Now, the question is would the decline in PMI affect gross domestic product (GDP) growth in the fourth quarter (January-March) for 2017-18.
There is no direct relationship between the two. In the second quarter (July-September), PMI services declined in July and August; PMI manufacturing also declined in July. But GDP for the quarter grew 6.3%. In the first quarter (April-June), GDP growth was only 5.7% — though there was no contraction in PMI.
Also, in the third quarter, though PMI services fell in November, GDP growth was at a five-quarter high of 7.2%.
Experts are of the opinion that poor underlying demand affected activity.
“Both activity and new work declined for the first time since November, with rates of contraction being strongest since August, thereby ending the recent recovery experienced by India’s service sector,” said Aashna Dodhia, economist at IHS Markit, and author of the report.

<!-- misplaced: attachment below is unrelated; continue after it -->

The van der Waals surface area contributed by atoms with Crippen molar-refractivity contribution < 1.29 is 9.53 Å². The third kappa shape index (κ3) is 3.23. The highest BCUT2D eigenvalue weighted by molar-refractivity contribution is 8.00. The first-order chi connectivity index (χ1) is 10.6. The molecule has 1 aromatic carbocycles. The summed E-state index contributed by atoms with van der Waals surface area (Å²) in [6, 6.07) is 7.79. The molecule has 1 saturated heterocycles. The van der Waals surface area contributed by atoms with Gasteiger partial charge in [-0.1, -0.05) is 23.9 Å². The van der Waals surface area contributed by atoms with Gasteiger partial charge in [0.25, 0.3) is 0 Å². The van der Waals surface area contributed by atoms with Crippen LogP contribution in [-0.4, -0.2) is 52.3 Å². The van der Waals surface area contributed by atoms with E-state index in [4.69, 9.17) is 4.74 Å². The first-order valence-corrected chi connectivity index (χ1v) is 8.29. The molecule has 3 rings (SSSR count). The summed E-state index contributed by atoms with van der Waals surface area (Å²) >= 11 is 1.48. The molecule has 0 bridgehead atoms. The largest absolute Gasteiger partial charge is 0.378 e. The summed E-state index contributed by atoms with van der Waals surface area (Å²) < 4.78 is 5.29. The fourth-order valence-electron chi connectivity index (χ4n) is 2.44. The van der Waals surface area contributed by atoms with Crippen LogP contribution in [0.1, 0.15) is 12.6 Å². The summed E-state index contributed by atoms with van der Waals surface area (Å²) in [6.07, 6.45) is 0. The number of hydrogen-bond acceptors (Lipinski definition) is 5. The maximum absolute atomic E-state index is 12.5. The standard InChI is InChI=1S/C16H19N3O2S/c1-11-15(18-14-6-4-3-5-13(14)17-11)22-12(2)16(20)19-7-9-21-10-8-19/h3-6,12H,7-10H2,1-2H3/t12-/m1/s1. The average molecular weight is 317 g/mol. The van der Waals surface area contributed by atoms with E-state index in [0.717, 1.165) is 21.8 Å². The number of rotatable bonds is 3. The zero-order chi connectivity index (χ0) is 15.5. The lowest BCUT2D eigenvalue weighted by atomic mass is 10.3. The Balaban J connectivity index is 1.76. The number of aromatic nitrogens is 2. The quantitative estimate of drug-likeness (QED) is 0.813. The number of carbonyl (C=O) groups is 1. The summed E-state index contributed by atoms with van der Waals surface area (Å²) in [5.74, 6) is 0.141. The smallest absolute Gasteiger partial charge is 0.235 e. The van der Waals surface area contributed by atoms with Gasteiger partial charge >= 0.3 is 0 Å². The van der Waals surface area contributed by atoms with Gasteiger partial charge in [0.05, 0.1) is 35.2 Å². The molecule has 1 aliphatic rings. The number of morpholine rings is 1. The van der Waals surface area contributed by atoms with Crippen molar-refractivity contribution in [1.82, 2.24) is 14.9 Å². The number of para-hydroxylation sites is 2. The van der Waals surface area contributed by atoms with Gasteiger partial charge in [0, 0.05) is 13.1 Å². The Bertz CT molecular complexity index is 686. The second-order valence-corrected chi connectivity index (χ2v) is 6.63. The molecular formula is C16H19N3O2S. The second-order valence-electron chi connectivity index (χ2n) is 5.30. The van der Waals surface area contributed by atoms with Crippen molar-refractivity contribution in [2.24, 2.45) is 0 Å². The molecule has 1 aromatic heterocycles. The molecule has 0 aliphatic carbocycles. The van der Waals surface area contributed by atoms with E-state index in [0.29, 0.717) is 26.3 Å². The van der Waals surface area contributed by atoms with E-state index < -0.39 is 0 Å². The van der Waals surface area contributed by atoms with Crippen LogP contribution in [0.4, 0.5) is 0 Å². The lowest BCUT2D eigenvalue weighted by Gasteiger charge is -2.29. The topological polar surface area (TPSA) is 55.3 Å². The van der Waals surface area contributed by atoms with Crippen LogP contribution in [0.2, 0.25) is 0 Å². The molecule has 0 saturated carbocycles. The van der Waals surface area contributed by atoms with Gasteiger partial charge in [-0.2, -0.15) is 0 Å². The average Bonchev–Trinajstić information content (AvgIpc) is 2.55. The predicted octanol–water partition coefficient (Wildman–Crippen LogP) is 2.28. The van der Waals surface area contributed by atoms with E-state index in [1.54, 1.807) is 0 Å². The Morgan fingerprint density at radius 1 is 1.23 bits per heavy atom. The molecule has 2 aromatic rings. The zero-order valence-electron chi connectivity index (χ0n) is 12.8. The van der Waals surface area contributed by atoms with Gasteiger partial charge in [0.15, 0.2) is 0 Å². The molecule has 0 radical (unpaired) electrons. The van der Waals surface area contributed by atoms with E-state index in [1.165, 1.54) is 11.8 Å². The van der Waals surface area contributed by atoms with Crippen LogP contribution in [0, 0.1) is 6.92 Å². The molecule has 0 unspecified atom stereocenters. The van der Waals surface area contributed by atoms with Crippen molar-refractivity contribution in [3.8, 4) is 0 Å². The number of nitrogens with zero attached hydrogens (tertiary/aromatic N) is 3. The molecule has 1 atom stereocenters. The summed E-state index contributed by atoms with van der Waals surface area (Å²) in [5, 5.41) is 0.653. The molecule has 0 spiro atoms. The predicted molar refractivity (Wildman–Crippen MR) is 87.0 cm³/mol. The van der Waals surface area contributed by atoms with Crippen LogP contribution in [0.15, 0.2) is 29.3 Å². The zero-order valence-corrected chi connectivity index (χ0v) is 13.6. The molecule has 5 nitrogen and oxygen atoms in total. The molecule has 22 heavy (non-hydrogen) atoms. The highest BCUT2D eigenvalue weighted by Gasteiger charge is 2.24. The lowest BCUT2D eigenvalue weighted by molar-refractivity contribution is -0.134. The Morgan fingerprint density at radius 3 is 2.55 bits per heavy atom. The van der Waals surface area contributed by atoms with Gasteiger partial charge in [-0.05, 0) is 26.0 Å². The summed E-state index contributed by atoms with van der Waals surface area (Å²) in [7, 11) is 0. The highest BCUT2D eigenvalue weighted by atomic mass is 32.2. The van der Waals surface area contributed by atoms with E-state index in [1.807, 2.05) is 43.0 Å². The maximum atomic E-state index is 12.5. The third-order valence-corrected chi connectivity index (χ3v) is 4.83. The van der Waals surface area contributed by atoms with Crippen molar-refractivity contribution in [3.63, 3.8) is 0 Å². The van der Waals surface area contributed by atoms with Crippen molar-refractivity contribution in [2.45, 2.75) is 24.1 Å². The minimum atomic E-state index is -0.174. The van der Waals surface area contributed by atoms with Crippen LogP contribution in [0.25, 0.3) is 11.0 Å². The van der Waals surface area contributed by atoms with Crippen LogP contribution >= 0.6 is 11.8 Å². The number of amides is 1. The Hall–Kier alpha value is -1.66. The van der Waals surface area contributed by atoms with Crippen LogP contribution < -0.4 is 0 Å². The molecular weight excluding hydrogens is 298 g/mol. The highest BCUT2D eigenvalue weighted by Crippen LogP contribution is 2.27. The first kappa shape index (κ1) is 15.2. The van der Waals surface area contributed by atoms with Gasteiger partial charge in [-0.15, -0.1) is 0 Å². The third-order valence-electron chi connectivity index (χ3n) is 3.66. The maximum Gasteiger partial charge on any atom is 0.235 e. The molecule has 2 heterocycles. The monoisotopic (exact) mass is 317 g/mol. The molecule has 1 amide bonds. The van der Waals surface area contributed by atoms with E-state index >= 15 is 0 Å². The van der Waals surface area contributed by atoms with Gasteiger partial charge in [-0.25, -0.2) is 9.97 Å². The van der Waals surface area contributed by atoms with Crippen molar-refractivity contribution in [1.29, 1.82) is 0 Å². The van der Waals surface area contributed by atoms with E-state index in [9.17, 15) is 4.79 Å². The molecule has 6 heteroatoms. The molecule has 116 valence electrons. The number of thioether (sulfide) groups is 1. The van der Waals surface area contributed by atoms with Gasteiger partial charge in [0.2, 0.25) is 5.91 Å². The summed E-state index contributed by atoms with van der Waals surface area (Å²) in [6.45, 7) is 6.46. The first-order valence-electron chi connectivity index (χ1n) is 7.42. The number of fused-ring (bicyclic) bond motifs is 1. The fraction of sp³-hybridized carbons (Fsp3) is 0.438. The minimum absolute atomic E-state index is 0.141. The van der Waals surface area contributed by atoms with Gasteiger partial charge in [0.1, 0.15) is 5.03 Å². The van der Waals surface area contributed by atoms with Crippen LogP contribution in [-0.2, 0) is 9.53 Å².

However, firms seemed confident of output growth over the next 12 months. Job growth quickened to June 2011 levels.
The seasonally adjusted Nikkei India Composite PMI Output Index, which maps both the manufacturing as well as services industry, fell from 52.5 in January to 49.7 in February.
On the price front, input cost inflation accelerated to the strongest since November, while charges were raised to the greatest extent since July. An imminent risk to firms’ margins are higher fuel prices, which materialised into the fastest input cost inflation in the overall economy (manufacturing and services) since July 2014, Dodhia said.